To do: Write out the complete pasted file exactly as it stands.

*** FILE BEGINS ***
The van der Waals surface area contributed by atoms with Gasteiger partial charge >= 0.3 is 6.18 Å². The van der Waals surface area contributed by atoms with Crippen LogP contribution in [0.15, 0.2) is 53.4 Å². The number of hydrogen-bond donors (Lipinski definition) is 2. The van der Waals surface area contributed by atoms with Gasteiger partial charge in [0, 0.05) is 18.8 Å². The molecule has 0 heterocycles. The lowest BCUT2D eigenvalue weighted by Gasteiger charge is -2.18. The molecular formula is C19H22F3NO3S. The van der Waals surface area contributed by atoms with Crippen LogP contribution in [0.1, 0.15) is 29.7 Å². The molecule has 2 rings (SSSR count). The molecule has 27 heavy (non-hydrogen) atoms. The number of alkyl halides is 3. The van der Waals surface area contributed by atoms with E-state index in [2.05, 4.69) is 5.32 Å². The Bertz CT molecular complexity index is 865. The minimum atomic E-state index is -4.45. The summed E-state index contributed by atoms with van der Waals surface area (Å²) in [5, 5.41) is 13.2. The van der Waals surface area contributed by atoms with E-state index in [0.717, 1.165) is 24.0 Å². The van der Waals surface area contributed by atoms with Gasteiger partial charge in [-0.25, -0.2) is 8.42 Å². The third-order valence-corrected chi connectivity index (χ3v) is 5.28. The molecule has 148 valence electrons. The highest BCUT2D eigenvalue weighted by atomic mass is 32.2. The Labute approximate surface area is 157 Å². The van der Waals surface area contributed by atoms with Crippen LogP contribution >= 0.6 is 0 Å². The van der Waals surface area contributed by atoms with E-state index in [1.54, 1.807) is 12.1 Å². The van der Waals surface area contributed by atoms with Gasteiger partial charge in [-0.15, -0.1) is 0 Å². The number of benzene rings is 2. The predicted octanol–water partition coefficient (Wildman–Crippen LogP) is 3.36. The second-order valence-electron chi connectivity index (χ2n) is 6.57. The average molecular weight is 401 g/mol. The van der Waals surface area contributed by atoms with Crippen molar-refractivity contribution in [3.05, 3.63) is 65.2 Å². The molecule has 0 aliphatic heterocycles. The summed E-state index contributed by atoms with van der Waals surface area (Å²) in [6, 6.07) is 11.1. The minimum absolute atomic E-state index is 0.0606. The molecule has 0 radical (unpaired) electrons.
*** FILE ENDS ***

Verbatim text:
The van der Waals surface area contributed by atoms with Gasteiger partial charge >= 0.3 is 6.18 Å². The van der Waals surface area contributed by atoms with Crippen LogP contribution in [0.15, 0.2) is 53.4 Å². The number of hydrogen-bond donors (Lipinski definition) is 2. The van der Waals surface area contributed by atoms with Gasteiger partial charge in [0, 0.05) is 18.8 Å². The molecule has 0 heterocycles. The lowest BCUT2D eigenvalue weighted by Gasteiger charge is -2.18. The molecular formula is C19H22F3NO3S. The van der Waals surface area contributed by atoms with Crippen LogP contribution in [0.1, 0.15) is 29.7 Å². The molecule has 2 rings (SSSR count). The molecule has 27 heavy (non-hydrogen) atoms. The number of alkyl halides is 3. The van der Waals surface area contributed by atoms with E-state index in [2.05, 4.69) is 5.32 Å². The Bertz CT molecular complexity index is 865. The minimum atomic E-state index is -4.45. The summed E-state index contributed by atoms with van der Waals surface area (Å²) in [5, 5.41) is 13.2. The van der Waals surface area contributed by atoms with E-state index in [0.717, 1.165) is 24.0 Å². The van der Waals surface area contributed by atoms with Gasteiger partial charge in [-0.25, -0.2) is 8.42 Å². The third-order valence-corrected chi connectivity index (χ3v) is 5.28. The molecule has 148 valence electrons. The highest BCUT2D eigenvalue weighted by atomic mass is 32.2. The Labute approximate surface area is 157 Å². The van der Waals surface area contributed by atoms with Crippen LogP contribution >= 0.6 is 0 Å². The van der Waals surface area contributed by atoms with E-state index in [1.54, 1.807) is 12.1 Å². The van der Waals surface area contributed by atoms with Gasteiger partial charge in [-0.15, -0.1) is 0 Å². The number of benzene rings is 2. The predicted octanol–water partition coefficient (Wildman–Crippen LogP) is 3.36. The second-order valence-electron chi connectivity index (χ2n) is 6.57. The average molecular weight is 401 g/mol. The van der Waals surface area contributed by atoms with Crippen molar-refractivity contribution in [3.05, 3.63) is 65.2 Å². The molecule has 0 aliphatic heterocycles. The summed E-state index contributed by atoms with van der Waals surface area (Å²) in [6, 6.07) is 11.1. The minimum absolute atomic E-state index is 0.0606. The molecule has 0 radical (unpaired) electrons.